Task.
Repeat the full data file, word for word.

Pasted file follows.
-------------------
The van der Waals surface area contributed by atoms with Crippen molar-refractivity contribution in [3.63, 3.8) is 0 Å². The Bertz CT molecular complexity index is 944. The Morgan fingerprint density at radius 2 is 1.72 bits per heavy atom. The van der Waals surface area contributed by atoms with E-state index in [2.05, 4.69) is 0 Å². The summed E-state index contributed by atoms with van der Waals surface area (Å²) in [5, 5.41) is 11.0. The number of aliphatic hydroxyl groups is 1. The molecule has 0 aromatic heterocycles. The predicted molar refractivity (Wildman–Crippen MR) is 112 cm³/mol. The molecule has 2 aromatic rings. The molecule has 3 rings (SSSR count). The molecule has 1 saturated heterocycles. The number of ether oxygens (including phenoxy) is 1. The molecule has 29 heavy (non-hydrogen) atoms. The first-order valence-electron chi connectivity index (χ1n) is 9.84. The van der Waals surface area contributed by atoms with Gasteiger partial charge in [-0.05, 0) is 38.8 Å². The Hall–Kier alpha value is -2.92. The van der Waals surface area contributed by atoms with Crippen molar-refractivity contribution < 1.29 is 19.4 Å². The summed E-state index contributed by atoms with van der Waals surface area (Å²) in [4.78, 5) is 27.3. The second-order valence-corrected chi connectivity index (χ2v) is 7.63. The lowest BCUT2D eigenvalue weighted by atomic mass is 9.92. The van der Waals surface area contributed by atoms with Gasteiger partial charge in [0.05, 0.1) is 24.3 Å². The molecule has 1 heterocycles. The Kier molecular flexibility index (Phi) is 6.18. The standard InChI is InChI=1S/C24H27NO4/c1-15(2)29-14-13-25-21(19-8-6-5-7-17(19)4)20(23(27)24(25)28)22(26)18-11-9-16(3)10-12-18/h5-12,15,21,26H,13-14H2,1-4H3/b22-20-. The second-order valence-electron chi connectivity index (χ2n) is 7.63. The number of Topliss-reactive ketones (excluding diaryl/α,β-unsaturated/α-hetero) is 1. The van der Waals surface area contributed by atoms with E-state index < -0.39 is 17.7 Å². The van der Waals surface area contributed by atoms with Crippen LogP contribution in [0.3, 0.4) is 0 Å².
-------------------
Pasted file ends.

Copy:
The van der Waals surface area contributed by atoms with Crippen molar-refractivity contribution in [3.63, 3.8) is 0 Å². The Bertz CT molecular complexity index is 944. The Morgan fingerprint density at radius 2 is 1.72 bits per heavy atom. The van der Waals surface area contributed by atoms with E-state index in [2.05, 4.69) is 0 Å². The summed E-state index contributed by atoms with van der Waals surface area (Å²) in [5, 5.41) is 11.0. The number of aliphatic hydroxyl groups is 1. The molecule has 0 aromatic heterocycles. The predicted molar refractivity (Wildman–Crippen MR) is 112 cm³/mol. The molecule has 2 aromatic rings. The molecule has 3 rings (SSSR count). The molecule has 1 saturated heterocycles. The number of ether oxygens (including phenoxy) is 1. The molecule has 29 heavy (non-hydrogen) atoms. The first-order valence-electron chi connectivity index (χ1n) is 9.84. The van der Waals surface area contributed by atoms with Gasteiger partial charge in [-0.05, 0) is 38.8 Å². The Hall–Kier alpha value is -2.92. The van der Waals surface area contributed by atoms with Crippen molar-refractivity contribution < 1.29 is 19.4 Å². The summed E-state index contributed by atoms with van der Waals surface area (Å²) in [4.78, 5) is 27.3. The second-order valence-corrected chi connectivity index (χ2v) is 7.63. The lowest BCUT2D eigenvalue weighted by atomic mass is 9.92. The van der Waals surface area contributed by atoms with Gasteiger partial charge in [0.05, 0.1) is 24.3 Å². The molecule has 1 heterocycles. The Kier molecular flexibility index (Phi) is 6.18. The standard InChI is InChI=1S/C24H27NO4/c1-15(2)29-14-13-25-21(19-8-6-5-7-17(19)4)20(23(27)24(25)28)22(26)18-11-9-16(3)10-12-18/h5-12,15,21,26H,13-14H2,1-4H3/b22-20-. The second-order valence-electron chi connectivity index (χ2n) is 7.63. The number of Topliss-reactive ketones (excluding diaryl/α,β-unsaturated/α-hetero) is 1. The van der Waals surface area contributed by atoms with E-state index < -0.39 is 17.7 Å². The van der Waals surface area contributed by atoms with Crippen LogP contribution in [0.3, 0.4) is 0 Å².